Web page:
Optical response of nanoalloy hydrogen sensors from first-principles
Master′s Thesis (2020)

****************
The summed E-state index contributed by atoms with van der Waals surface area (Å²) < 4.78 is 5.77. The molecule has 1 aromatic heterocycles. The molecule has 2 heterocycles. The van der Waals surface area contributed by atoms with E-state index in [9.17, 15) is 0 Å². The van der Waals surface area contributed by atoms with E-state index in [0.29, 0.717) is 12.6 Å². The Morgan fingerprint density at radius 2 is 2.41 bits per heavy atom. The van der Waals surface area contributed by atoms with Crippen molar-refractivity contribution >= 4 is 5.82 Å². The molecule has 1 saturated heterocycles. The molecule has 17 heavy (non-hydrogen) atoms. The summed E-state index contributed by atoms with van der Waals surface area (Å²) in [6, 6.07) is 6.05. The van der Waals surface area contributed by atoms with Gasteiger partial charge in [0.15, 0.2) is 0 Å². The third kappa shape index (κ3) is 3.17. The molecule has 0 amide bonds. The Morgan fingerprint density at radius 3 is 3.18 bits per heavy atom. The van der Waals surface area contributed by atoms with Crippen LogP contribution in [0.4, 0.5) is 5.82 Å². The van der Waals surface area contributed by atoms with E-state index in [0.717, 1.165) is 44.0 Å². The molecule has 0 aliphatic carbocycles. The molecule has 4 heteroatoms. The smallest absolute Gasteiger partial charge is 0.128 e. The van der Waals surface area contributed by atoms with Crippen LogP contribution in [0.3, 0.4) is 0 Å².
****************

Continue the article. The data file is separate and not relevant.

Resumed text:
Hydrogen shows promise as a replacement for conventional fossil fuels. However, its high flammability and gas permeability pose high demands on sensors, which must respond quickly and accurately. Nanoscaling improves the kinetics and allows for optical hydrogen sensing. A nanoscaled metallic sensor typically shows a welldefined extinction peak in the optical regime and one proposed sensing technique is to detect the shift in said peak due to hydrogenation. The aim of this thesis is to, from first-principles, study the optical response of PdAu nanodisks as a function of hydrogenation. PdAu:H was mainly treated as a random alloy but thermodynamic structures were also investigated. Cluster expansions were used in combination with Monte Carlo simulations to generate thermodynamically representative PdAu:H structures. The dielectric functions for the random and the thermodynamic structures were calculated by applying static and time-dependent density functional theory. Optical extinction spectra of PdAu:H nanodisks were obtained via electromagnetic finite-difference time-domain simulations using the previously calculated dielectric functions. The extinction peak of nanodisks with a diameter of 100 nm and height 20 nm showed a redshift due to hydrogenation over the entire range of gold concentrations of 0 to 42% considered here, and the redshift is approximately linear with respect to hydrogen. Even though there is non-trivial ordering in the thermodynamic PdAu:H structures, no clear difference between the random and thermodynamic case was observed in the optical response.